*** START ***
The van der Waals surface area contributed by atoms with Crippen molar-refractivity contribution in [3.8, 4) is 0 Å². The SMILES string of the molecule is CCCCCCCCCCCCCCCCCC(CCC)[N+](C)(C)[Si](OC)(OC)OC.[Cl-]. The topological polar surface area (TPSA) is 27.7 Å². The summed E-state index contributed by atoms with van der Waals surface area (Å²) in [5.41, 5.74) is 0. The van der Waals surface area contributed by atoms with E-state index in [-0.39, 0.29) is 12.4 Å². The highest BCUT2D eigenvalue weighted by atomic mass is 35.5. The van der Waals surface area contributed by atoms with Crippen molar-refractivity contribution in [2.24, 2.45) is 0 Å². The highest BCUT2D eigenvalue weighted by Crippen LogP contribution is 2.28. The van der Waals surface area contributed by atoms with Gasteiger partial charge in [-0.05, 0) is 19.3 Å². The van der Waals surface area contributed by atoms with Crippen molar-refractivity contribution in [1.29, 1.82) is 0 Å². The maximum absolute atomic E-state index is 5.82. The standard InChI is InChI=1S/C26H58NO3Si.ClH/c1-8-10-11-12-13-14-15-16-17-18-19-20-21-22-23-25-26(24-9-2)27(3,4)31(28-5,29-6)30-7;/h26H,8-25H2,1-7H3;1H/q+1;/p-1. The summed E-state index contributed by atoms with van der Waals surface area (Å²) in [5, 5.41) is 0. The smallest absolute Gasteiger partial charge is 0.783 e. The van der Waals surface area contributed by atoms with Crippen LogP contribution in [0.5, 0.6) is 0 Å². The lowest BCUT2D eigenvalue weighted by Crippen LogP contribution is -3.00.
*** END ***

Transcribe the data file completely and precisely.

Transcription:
The van der Waals surface area contributed by atoms with Crippen molar-refractivity contribution in [3.8, 4) is 0 Å². The SMILES string of the molecule is CCCCCCCCCCCCCCCCCC(CCC)[N+](C)(C)[Si](OC)(OC)OC.[Cl-]. The topological polar surface area (TPSA) is 27.7 Å². The summed E-state index contributed by atoms with van der Waals surface area (Å²) in [5.41, 5.74) is 0. The van der Waals surface area contributed by atoms with E-state index in [-0.39, 0.29) is 12.4 Å². The highest BCUT2D eigenvalue weighted by atomic mass is 35.5. The van der Waals surface area contributed by atoms with Crippen molar-refractivity contribution in [2.24, 2.45) is 0 Å². The highest BCUT2D eigenvalue weighted by Crippen LogP contribution is 2.28. The van der Waals surface area contributed by atoms with Gasteiger partial charge in [-0.05, 0) is 19.3 Å². The van der Waals surface area contributed by atoms with Crippen molar-refractivity contribution in [1.29, 1.82) is 0 Å². The maximum absolute atomic E-state index is 5.82. The standard InChI is InChI=1S/C26H58NO3Si.ClH/c1-8-10-11-12-13-14-15-16-17-18-19-20-21-22-23-25-26(24-9-2)27(3,4)31(28-5,29-6)30-7;/h26H,8-25H2,1-7H3;1H/q+1;/p-1. The summed E-state index contributed by atoms with van der Waals surface area (Å²) in [5, 5.41) is 0. The smallest absolute Gasteiger partial charge is 0.783 e. The van der Waals surface area contributed by atoms with Crippen LogP contribution in [0.5, 0.6) is 0 Å². The lowest BCUT2D eigenvalue weighted by Crippen LogP contribution is -3.00.